Like kids, schools will get letter grades
Students will not be the only ones who may dread showing their grades to parents. Starting in 2014, each Virginia public school will get a very public letter grade ranging from A to F.
On the last day of the legislative session, the General Assembly passed a bill creating a system to rate each school on an A-to-F grading scale based on student performance.
The final version of House Bill 1999 was approved on a 22-17 vote in the Senate and a 65-31 vote in the House. This version had been negotiated through a conference committee of members from both chambers.
One difference between the conference committee’s report and the original draft of HB 1999 involves when the schools will receive their first letter grade.
In the original bill, schools would have been assigned a letter grade by October 2013. The grade would have been based primarily on state accreditation ratings and would not have taken into account students’ educational growth.
Under the adopted version, schools will not be given a grade until October 2014 after the Virginia Board of Education establishes standards to measure student growth.
Students’ academic growth will be based on statewide tests and school test scores. The numbers will be compared with scores from previous year scores and statewide averages.
The Virginia Association of School Superintendents has concerns about the grading system. It takes away the constitutional power of the cities and county governments to manage their own educational systems, said Pat Russo, president-elect of VASS and superintendent of Henrico County Public Schools.
VASS is concerned that if a school gets an F, it will be placed under state authority – usurping local control.
However, Gov. Bob McDonnell believes an A-F grading system will allow for more transparency about the performance of Virginia’s schools. McDonnell received support from two prominent Republicans – Louisiana Gov. Bobby Jindal and former Florida Gov. Jeb Bush – who had implemented such systems in their states.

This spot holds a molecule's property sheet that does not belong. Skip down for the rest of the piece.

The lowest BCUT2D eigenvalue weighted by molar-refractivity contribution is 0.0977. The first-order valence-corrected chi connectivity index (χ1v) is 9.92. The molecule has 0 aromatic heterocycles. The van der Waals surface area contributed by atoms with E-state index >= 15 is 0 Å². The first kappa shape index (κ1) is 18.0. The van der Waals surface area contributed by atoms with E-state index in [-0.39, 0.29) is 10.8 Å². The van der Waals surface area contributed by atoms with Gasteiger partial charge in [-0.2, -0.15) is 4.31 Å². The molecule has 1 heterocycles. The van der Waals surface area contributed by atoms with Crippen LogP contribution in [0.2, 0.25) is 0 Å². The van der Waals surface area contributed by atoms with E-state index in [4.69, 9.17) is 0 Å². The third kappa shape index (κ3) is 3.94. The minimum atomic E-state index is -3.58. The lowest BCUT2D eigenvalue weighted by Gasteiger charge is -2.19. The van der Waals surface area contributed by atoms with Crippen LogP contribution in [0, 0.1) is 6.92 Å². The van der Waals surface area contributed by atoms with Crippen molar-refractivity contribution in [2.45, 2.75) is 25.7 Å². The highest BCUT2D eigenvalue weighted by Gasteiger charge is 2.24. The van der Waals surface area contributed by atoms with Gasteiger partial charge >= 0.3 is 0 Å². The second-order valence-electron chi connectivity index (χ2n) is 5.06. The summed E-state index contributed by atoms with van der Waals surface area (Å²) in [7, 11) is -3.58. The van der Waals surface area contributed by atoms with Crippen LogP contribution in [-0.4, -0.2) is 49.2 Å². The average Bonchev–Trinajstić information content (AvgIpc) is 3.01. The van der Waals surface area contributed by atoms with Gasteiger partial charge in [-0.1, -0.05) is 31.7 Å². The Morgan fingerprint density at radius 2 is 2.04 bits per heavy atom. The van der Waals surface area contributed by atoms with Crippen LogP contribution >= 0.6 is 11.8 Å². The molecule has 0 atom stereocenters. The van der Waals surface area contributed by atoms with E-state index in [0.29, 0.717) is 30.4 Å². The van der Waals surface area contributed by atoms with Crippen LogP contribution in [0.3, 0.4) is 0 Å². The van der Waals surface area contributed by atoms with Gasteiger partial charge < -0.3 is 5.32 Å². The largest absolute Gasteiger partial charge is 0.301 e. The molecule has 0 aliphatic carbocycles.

HB 1999 was sponsored by Delegate Thomas “Tag” Greason, R-Lansdowne.
Henrico County Recreation and Parks will present “Red, White, and Lights” at Meadow Farm Museum/Crump Park July 4.
Henrico County has hosted a Fourth of July celebration annually since 1981, but this year’s event will offer a later start time and expanded hours and be highlighted by new entertainment.
The free event will begin at 4:30 p.m. and will feature the Richmond Symphony, a laser-light show, patriotic performances, and family activities. > Read more.
The Tuckahoe Family YMCA and ReEstablish Richmond will host the third-annual Refugee Community Resource Fair Saturday, June 18, from 10 a.m. to noon at the YMCA, 9211 Patterson Avenue in Henrico. The event is designed to provide refugees in the region information about jobs, local businesses, housing, health care, education and more.
As part of its strategic plan, the YMCA of Greater Richmond works to identify, address and eliminate economic, geographic and cultural barriers. > Read more.
Muse Paintbar, which combines painting instruction with a wine bar and restaurant, opened June 23 at The Shops at Willow Lawn in Henrico. The location is the company's 17th nationwide.
Guests can learn from local artists while sampling a wide selection of wine, beer and tapas. The facility held a soft-launch last weekend, allowing patrons a sneak peek at the studio’s artistic offerings.
Muse anticipates expansion across the Washington, D.C. metropolitan area this summer. Other locations are spread throughout the Northeast. > Read more.
- More News
Jun. 16, 2016Click here to read the print edition.
- More Entertainment
- More Obituaries
- More Community
- More Opinions
- More Sports
CalendarA community blood drive, in memory of Leslie DiPasqua Goldman who died in February from Acute Myeloid Leukemia, will take place from 1 p.m. to 7 p.m. at 11254 Patterson… Full text